The Lowdown is Ad Age's weekly look at news nuggets from across the world of marketing, including trends, campaign tidbits, executive comings and goings and more.
Naama Bloom has made taboo subjects funny with videos about girls and menstruation to sell period starter kits as founder of HelloFlo. Now, as part of SheKnows, she's turned to something maybe even more uncomfortable, creating a sort of vagina dialogue in a "Sex and the City" spoof for Combe's Vagisil.
"For us it was a combination of the prolific media reach that they have, an ability for them to say things we might not be able to say on national TV, and the fact that they get what we're trying to do," said Combe co-CEO Keech Combe Shetty, who came to the family business after working as a marketer at Estee Lauder. Combe has spent more than $10 million on TV the past year, per iSpot.tv, but there's plenty the brand just can't say there, Ms. Combe said. "A lot of it is trying to normalize the conversation around vaginal health and intimate dryness." Hence, a conversation among four women in the desert about a "dehydrated vagina." The 120-second-plus video for Vagisil Prohydrate Natural Feel makes the case for an anti-aging regimen for "intimate skin," sort of combining the benefits of Olay and a daily Cialis for women. "Like every part of your body, skin ages, it gets older," says one of the cartoon women.
Shifting to self-regulatory news: Kimberly-Clark Corp., marketer of Scott and Viva, has won one for the paper towel industry in a challenge before the National Advertising Division of the Council of Better Business Bureaus over Dyson's "Paper Towels Aren't as Clean as You Think," video. K-C took issue with claims in the video and on Dyson.com that paper towels have "a dirty secret," which includes a significant percentage of them in public restrooms being contaminated with pathogenic bacteria. This was part of Dyson's case for its Airblade forced-air hand dryers. The NAD said nothing in its decision precludes Dyson talking about benefits of its technology, provided it doesn't communicate superiority to drying hands with paper towels. Dyson, in its statement, said it took issue with the NAD decision, but would comply. As of Wednesday, a version of the video could still be found on YouTube, but the page making claims about paper towels had been removed from Dyson.com. This is the second favorable NAD ruling in as many weeks for K-C taking on marketers disparaging entire industries with their ads, after a ruling earlier this month that led Honest Co. to end attacks on the safety of other marketers' diapers and wipes.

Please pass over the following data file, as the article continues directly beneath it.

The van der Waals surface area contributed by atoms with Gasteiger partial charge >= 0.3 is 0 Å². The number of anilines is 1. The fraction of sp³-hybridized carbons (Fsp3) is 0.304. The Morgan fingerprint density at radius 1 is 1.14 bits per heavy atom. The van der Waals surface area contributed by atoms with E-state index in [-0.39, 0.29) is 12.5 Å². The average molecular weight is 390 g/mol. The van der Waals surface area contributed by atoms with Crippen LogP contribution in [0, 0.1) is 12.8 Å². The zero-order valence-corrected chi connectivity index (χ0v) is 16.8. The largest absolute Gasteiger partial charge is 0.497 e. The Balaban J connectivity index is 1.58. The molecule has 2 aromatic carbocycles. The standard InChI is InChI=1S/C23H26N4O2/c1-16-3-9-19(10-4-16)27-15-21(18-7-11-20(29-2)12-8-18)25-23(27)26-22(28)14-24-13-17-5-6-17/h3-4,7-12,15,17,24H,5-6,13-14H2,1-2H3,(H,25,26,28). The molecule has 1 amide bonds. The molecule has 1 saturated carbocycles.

Some sad news to report from the fast food beat: The man who created the Big Mac has died. Michael "Jim" Delligatti passed away on Monday at the age of 98. As a McDonald's franchisee, Mr. Delligatti introduced the Big Mac in his Uniontown, Penn. restaurant in 1967. The sandwich -- two all-beef patties, special sauce, lettuce, cheese, pickles and onions on a sesame-seed bun -- became a core item on McDonald's menu and has gone on to be served in more than 100 countries. According to a family obituary shared by McDonald's, Mr. Delligatti also developed the Hotcakes and Sausage meal "to feed hungry steel workers on their way home from overnight shifts in the mills."